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The Skeleton Tree Prop

Long ago and far away, back in my HEDZ prop daze, I had had an idea for making a person who had been turned into a tree. I took some photos of myself posed for the tree idea and never went much beyond that. In the junkyard of discarded ideas lay the foundation for this prop... It was my contribution to the 2007 Wyandotte Jaycees haunted house.

The Skeleton Tree in Black Light
The Skeleton Tree As It Appears When Blurry and in Black Light
The Skeleton Tree in Daylight
The Tree in the Daylight

Initial Sketch of the Skeleton Tree
The Initial Sketch of the Skeleton Tree
Skeleton Tree Frame Painted
The Skeleton Tree's Frame
The tree itself arose from the 'human turned into a tree' concept married to another idea - 'avoid doing something difficult or complex'. I completley failed to stick to that particular mandate.

With my idea in mind, I created a sketch of the frame (which can be seen at left). This sketch was not to scale (obviously).

I then my crappy sketch and built the frame using it, several 2x4s and a table saw. This was then chicken-wired to give it a platform to build upon so that I could attach bones. (These were those Bag o' Bones things you find during Halloween. I always wondered what those were good for.) I attached the foam bones using screws and wire. It sounds sort of simple in explaination, but it took many, many hours to actually get to this point.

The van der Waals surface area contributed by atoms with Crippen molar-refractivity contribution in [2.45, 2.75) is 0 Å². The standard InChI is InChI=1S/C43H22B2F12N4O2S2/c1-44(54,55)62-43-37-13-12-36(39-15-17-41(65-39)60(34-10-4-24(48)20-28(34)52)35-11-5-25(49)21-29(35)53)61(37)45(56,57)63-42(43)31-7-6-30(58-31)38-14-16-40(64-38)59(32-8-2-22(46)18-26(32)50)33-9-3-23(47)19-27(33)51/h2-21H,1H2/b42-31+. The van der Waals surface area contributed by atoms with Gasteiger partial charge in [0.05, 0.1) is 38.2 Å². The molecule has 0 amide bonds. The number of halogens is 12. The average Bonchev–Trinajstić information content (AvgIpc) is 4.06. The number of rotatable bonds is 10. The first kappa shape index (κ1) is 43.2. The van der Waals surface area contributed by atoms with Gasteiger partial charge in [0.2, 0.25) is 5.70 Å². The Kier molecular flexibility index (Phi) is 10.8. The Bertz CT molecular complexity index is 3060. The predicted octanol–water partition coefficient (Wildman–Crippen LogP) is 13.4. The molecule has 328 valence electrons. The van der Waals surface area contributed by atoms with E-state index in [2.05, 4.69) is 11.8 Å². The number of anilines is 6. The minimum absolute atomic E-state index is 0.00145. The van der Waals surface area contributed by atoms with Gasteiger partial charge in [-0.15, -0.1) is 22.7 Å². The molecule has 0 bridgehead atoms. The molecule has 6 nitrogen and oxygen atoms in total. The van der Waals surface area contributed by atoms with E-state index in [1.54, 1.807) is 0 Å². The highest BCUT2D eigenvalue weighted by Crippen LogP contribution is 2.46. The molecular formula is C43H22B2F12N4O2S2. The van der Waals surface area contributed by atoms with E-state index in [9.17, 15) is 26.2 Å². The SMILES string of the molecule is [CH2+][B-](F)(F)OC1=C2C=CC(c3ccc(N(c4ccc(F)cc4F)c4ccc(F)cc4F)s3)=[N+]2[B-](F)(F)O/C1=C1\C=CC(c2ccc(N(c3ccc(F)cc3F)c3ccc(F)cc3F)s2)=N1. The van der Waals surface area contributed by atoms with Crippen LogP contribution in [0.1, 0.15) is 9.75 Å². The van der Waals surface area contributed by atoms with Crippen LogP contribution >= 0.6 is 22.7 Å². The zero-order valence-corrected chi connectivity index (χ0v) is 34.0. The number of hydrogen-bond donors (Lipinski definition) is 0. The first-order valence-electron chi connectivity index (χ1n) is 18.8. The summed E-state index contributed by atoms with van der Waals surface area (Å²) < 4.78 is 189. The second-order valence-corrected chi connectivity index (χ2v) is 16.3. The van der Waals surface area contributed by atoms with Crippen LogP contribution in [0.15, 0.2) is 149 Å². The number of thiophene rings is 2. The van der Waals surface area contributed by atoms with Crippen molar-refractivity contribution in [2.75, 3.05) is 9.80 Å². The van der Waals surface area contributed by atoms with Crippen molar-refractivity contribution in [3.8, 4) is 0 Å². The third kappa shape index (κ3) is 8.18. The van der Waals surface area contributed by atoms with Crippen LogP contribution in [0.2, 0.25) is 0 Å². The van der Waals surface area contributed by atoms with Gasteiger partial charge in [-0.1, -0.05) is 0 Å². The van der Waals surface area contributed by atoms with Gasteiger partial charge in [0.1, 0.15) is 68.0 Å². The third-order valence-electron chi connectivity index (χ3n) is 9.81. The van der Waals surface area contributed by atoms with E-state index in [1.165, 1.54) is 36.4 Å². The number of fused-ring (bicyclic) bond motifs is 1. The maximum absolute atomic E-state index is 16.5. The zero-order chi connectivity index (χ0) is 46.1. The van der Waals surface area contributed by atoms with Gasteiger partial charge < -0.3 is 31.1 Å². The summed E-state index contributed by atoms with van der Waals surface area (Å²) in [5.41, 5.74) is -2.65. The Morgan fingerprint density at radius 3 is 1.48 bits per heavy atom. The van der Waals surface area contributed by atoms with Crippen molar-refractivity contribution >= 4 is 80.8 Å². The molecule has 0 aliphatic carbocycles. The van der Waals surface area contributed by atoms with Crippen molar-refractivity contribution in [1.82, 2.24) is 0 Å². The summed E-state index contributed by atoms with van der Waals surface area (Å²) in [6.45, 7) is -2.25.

The Tree with More Bones Attached
The Initial Sketch of the Skeleton Tree
Several days were spent attaching bones. This was the key to the whole idea, after all.

I had to try and make sure to stick the bones to the 2x4 frame or they didn't wind up being very secure. As a result, the bones wound up networking around the tree, usually with skulls or pelvic bone pieces at each network hub.

I stumbled across the idea of stringing the foam bones together with thin wires (much to my fingers' detriment) and created strange, stacked rows and columns of bones like the one seen in the center of the photo at left. These actually wound up looking rather neat when the black light was placed inside the tree.

For fun, I have included several detail shots of the bone networks below. (The more bones I attached, the weirder my ideas for bone combinations became.)

Bone Detail Photo 1
Bone Detail of a 'Tree Branch'
Bone Detail Photo 2
The Flying Hands Bone
Bone Detail Photo 3
A Traffic Jam of Bones on the Tree

Because this prop had already taken so much time, not to mention room, I decided fairly early in the process to make the tree "bark" simple. I had originally planned to use spray foam to make columns in the bark like you have probably noticed that some of those grand old trees have (those of you who notice such things will have, anyhow.) My desire to make this simple, cheaper and more like a scary tree led me to skip this idea, however. A house on a street near mine had two large Sycamores and I loved the scaly, diseased look of the bark. It's also fairly smooth, which lent itself to paper mache. When in doubt (and under time constraints), stick to the basics.